Skip to Content

The Weekly News Source for Wyoming's Ranchers, Farmers and AgriBusiness Community

Unforgiving Country: Dunmire Ranch Company makes adaptations to thrive at high elevations

by Wyoming Livestock Roundup

It’s just after 8 a.m. when Heather Alexander answers a call from the Wyoming Livestock Roundup. She is horseback, pushing yearling steers with her faithful cow dog. 

“You caught me at a great time,” she says. “I do have time to talk.”

A family affair

Heather works on her family’s ranch, Dunmire Ranch Company, with her husband Ryon and their two children Mikayla and Lo. Her parents Les and Shelly Dunmire are still active on the ranch. It’s truly a family affair, with her brothers Tim Cooper and his daughter Sayge, and Garret Dunmire and his wife Kelsie all active on the ranch. 

The two hired hands on the ranch fall into the category of family, too, as they are vital to the operation, she notes. 

The Dunmire family relocated their ranching operation from Iron Mountain to McFadden in 1988.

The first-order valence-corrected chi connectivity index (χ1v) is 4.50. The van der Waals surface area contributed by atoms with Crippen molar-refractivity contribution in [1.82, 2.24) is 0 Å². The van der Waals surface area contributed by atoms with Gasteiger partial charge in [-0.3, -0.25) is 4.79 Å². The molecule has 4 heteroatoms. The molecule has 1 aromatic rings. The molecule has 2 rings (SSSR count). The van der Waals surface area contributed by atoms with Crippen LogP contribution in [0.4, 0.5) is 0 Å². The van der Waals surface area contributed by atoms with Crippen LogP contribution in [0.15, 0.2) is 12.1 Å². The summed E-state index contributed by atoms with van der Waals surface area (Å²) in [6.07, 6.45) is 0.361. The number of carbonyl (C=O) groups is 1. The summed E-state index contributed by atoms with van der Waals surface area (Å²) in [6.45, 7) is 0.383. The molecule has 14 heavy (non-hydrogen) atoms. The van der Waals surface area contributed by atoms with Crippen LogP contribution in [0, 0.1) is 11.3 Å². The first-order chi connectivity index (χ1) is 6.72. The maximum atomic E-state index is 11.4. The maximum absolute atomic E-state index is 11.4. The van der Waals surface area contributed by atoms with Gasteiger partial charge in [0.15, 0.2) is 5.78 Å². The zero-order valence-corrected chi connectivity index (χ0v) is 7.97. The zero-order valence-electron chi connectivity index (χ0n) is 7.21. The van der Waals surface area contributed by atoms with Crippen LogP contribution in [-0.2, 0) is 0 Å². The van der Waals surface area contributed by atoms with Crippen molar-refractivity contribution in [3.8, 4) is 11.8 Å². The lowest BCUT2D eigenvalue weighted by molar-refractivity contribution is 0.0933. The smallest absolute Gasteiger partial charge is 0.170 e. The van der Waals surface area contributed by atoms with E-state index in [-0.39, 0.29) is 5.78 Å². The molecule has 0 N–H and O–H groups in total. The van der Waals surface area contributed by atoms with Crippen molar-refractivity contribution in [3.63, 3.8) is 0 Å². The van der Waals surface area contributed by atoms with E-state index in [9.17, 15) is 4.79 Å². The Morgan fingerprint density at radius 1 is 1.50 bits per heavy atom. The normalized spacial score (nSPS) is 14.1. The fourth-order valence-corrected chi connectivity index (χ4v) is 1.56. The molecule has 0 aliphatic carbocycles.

The family has their hands full, running cow/calf pairs, as well as yearlings, with big irrigated hay meadows thrown into the mix. 

“Our winter country lies in the Rock Creek Valley, on Highway 13 from Arlington to Rock River, on the meadows. Our summer country lies on the west side of the road between Bosler and Rock River on the high plains,” explains Heather.

At 7,600 feet in elevation, the family has had to adapt their ranching practices to fit the harsh climate they describe as unforgiving. 

“The wind is treacherous at times, with frigid cold temps through the winter,” says Heather. “Our summers and fall are beautiful, but spring is unpredictable.”

Calving adaptations

Unpredictable weather has led the family to push back their calving date to the end of May. The promise of summertime temperatures allows the cows to be turned out for calving, with minimal oversight from the family. 

“We don’t do anything with our cows calving-wise,” Heather says. “We turn them out in big pastures that are six or 10 sections, and they’re just cows. We’ve seen a tremendous change in our females in terms of mothering and their instinct taking over when we remove humans from the scenario.”